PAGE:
It's official! Wellingborough sprint hero Anita confirmed as an Olympics history maker

Anita Neil represented Great Britain at Olympics, Commonwealth and European athletics events

Thursday, 6th May 2021, 10:47 am
Anita Neil
Anita Neil

Wellingborough sprinter Anita Neil has finally been confirmed by the British Olympic Association (BOA) as Britain's first black female Olympian after a long quest for recognition of her achievements.

The athletics prodigy represented Great Britain at the 1968 Olympics in Mexico at the age of 18 in the 100m and the 4x100m relay and went on to compete in the Munich games in 1972.

Over the decades Anita had wondered why her pioneering story had remained largely unacknowledged and ignored outside her town and her name missing from the history books as reported by this newspaper last week.

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Anita at the Mexico Olympics with long jumper Lynn Davies

Today, a spokesman for the BOA said that to the best of their knowledge she is Great Britain's first known black female Olympian.

A BOA spokesperson said: “Anita, as with all of our Olympians, plays a unique part in Team GB’s Olympic history. We are incredibly proud of her and her legacy and we are only sorry that we lost touch with her. We look forward to staying in touch with her over the coming months and years on our campaign to highlight and hero pioneers of British Olympic sport such as she is.”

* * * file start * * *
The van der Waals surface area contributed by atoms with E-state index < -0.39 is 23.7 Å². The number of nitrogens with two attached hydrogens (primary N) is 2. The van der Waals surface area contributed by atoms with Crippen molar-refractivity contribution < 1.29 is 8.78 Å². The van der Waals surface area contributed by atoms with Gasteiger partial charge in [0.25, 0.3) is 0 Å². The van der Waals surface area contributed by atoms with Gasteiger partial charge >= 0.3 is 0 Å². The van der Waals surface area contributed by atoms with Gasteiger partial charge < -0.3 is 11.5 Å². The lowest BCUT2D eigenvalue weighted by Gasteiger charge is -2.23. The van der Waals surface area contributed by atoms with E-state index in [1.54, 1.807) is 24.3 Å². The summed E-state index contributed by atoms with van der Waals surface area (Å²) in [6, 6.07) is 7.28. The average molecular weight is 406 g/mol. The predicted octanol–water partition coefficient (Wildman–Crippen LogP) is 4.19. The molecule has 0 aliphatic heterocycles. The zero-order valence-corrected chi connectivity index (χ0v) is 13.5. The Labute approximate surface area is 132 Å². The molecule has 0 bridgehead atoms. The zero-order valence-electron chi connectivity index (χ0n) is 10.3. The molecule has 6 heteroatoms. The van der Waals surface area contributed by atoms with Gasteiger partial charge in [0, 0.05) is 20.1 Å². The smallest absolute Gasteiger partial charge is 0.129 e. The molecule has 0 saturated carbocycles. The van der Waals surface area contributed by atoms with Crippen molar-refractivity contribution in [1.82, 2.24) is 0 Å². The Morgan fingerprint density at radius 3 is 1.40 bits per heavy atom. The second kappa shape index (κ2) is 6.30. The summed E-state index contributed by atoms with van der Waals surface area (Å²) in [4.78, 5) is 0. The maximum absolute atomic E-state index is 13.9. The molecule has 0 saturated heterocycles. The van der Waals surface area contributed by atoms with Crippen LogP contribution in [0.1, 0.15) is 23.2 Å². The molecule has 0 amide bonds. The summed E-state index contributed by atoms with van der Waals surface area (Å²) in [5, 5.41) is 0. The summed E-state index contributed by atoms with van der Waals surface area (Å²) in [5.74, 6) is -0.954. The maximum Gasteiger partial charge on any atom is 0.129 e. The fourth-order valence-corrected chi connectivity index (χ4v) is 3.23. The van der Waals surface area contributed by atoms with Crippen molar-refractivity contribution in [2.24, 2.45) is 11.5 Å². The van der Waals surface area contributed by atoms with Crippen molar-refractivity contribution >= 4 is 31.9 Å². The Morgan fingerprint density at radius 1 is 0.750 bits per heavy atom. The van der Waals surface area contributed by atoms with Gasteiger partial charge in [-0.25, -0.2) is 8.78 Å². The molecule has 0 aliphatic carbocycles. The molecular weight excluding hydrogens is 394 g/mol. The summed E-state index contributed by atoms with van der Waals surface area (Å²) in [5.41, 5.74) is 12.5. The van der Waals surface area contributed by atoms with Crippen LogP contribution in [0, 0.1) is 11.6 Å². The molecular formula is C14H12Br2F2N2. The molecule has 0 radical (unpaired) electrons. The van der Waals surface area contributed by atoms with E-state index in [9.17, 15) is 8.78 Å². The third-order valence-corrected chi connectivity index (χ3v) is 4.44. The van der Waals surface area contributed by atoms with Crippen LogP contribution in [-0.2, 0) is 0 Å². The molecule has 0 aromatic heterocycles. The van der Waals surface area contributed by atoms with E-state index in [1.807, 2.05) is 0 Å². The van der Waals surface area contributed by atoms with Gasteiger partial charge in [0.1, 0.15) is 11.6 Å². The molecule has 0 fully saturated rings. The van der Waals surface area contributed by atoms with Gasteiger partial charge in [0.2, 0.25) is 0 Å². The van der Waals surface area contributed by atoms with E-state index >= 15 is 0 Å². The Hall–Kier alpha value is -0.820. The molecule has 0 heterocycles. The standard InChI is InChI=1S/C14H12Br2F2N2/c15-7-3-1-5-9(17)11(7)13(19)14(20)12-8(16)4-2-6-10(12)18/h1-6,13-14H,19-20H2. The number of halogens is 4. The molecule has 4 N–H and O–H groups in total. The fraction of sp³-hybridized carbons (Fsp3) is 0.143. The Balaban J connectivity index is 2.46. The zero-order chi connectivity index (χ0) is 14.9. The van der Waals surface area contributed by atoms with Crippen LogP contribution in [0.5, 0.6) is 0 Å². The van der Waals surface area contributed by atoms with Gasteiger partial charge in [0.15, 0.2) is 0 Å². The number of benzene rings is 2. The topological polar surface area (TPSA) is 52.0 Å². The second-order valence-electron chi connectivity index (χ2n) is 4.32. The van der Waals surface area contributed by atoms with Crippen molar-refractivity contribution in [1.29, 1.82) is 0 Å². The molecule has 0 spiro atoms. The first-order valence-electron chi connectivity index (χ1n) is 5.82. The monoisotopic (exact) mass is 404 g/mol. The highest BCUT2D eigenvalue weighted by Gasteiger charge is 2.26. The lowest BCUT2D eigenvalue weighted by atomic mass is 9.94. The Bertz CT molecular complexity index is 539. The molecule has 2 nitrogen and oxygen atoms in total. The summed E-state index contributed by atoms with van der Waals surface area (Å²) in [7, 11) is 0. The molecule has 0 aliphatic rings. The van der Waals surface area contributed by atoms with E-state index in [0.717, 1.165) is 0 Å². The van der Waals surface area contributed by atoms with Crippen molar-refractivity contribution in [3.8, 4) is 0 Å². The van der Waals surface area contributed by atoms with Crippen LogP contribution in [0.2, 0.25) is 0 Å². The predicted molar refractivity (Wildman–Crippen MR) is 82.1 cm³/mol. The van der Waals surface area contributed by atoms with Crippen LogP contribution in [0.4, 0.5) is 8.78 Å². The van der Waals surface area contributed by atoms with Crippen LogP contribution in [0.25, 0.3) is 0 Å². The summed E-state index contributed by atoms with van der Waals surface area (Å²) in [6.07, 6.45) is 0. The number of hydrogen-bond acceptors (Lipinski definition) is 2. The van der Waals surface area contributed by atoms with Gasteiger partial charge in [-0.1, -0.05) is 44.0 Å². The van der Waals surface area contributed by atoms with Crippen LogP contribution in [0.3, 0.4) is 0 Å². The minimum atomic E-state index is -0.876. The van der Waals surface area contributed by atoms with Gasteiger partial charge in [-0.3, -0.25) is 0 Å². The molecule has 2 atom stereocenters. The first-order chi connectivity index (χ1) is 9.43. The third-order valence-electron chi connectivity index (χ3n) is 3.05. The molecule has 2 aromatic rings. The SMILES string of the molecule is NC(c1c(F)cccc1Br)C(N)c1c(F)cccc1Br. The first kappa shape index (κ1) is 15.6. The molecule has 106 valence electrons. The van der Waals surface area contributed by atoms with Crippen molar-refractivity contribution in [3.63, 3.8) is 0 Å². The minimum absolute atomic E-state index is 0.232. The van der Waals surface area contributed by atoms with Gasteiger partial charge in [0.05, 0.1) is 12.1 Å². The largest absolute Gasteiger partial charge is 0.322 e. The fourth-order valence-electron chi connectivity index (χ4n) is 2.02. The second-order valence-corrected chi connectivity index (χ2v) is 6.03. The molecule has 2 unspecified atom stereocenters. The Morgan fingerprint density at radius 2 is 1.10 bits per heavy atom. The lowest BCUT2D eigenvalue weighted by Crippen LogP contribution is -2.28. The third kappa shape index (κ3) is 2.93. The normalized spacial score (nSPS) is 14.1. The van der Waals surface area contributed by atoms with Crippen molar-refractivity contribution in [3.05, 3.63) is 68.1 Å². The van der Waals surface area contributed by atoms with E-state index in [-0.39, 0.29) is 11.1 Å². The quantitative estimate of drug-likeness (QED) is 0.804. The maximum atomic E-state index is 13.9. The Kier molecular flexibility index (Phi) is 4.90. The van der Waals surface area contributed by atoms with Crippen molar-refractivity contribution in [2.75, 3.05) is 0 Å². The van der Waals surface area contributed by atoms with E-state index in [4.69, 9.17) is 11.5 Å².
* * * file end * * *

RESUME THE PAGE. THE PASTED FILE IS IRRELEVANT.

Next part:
Speaking from her Wellingborough home, the 70-year-old grandma-of-three said: "Wow. Now I know for certain it's lovely. I like to be number one and to have this acknowledged is great - fantastic.

"It's about time too and now I know what is what."

Anita Neil

The BOA say they have some plans to highlight her amazing story and they will ensure she gets more regular contact in the future - Olympians receive anniversary cards to mark their participation at Games and Anita will be added to their mailing list.

After contact with the World Olympic Association, Anita has applied successfully to use the letters OLY after her name, an honour bestowed on those who have participated in the Olympic Games.

She said: "It represents the hard work and perseverance required to reach the highest level of world sport and I can use it for social, commercial and charity purposes, and honours my achievements.

"I can't wait for the BOA to get back in touch. They say they are going to interview me over Zoom about my story."